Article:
Setting up the central piece of President Obama's healthcare law has cost the administration more than twice as much as originally intended.
The Health and Human Services Department (HHS) said in budget documents Wednesday that it expects to spend $4.4 billion by the end of this year on grants to help states set up new insurance exchanges. HHS had estimated last year that the grants would cost $2 billion.
The department also is asking Congress for another $1.5 billion to help set up federally run exchanges in states that do not establish their own.
HHS Assistant Secretary for Financial Resources Ellen Murray punted Wednesday when asked about the consequences if Congress also denies the new request.
The department is "determined to make them work," she said of the exchanges.
Exchanges are intended to function as one-stop shops where consumers can compare and buy private insurance plans if they don't get coverage through their employers. Each state's exchange will determine whether customers are eligible for Medicaid or a subsidy to help pay for private coverage, and policies sold through an exchange must meet certain criteria.
The healthcare law did not provide any funds specifically for HHS to set up a federal fallback exchange because lawmakers envisioned most states setting up their own marketplaces.
But Republican governors have largely refused to implement any part of the law; only 17 states and Washington, D.C., have been conditionally approved to run their own exchanges.
HHS will have to run all or part of the operations in the rest of the states.
HHS has scraped together about $1.5 billion to set up the federal exchange during this fiscal year, drawing from other programs and general implementation funding.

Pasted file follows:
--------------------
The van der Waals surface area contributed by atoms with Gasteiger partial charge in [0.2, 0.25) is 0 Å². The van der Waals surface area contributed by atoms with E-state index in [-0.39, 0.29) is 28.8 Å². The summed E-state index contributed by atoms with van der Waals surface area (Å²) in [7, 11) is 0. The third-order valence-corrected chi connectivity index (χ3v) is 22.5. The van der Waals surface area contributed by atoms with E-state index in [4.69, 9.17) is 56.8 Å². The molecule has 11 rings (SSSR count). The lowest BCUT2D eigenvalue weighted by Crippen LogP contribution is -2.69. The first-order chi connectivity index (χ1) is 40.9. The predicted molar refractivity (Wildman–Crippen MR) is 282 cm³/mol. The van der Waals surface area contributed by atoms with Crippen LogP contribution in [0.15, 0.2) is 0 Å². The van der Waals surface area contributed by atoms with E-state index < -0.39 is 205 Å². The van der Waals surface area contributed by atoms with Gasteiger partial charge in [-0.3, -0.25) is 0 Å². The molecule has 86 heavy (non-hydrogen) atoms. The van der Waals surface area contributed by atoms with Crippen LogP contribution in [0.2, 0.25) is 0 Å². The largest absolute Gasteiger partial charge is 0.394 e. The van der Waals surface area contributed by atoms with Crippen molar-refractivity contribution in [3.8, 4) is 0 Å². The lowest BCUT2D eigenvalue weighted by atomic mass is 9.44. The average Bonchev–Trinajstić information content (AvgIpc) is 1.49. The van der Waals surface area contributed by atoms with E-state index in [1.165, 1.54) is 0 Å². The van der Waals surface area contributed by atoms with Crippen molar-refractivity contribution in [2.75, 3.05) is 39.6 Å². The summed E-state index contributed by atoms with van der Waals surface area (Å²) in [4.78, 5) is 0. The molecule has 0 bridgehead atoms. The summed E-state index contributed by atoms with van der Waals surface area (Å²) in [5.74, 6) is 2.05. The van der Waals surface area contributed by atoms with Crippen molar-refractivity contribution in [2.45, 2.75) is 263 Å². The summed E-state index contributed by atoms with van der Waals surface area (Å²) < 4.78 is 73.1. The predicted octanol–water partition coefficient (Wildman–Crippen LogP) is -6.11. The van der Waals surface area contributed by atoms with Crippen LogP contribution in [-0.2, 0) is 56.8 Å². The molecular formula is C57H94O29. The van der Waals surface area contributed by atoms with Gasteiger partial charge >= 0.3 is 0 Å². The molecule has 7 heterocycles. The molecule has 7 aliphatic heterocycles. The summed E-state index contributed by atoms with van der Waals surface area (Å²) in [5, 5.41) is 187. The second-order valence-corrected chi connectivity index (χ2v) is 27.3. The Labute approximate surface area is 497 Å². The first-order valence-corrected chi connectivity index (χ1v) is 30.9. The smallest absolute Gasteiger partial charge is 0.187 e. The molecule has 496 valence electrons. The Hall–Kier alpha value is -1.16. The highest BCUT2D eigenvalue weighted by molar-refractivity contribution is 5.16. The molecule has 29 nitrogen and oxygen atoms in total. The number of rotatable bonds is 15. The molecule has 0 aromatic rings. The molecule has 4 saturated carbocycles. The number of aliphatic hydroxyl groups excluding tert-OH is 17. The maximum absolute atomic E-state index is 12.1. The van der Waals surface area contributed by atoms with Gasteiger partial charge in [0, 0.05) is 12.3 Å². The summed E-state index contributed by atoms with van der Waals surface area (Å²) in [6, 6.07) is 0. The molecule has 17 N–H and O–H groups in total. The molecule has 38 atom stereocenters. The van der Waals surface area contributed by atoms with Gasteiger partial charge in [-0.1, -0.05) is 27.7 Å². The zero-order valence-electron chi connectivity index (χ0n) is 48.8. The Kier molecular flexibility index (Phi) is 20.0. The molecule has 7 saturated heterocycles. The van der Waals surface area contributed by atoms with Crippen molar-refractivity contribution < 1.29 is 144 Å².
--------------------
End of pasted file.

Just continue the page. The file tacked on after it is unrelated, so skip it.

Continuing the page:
Murphy said HHS expects to spend about $2 billion next year on the federal exchange — the $1.5 billion it has requested from Congress, and another $450 million in fees collected from insurance companies.
She did not say Wednesday whether HHS could continue pulling together money from other sources if Congress doesn't come through with extra funding.
Of the $1.5 billion HHS is asking for, the majority would pay for basic operational functions of the federal exchange. Roughly $550 million is for education and outreach — efforts to ensure that people enroll in the new coverage options available to them.
The administration made a similar, slightly smaller request last year, but Republicans wouldn't allow more implementation funding to be included in the recently passed continuing resolution, which funded the government through the end of this year.
HHS Secretary Kathleen Sebelius said at a press conference Wednesday that implementation funding is an "ongoing conversation with Congress" and said Republicans should stop fighting the implementation effort.
"I'm hoping Congress will see that this is the law of the land," Sebelius said.
HHS has also spent far more than expected on grants to the small group of states that are setting up their own exchanges.
The administration expects to have spent a total of $5.7 billion on grants to those states by the end of the next fiscal year, according to budget estimates first reported by Bloomberg News.
HHS said its grants by the end of this year will likely total about $4.4 billion. Last year, it had estimated that grants over the same time period would add up to just $2 billion.
HHS does not need congressional approval to fund state-based exchanges. The healthcare law allows the department to draw as much as it needs for state grants.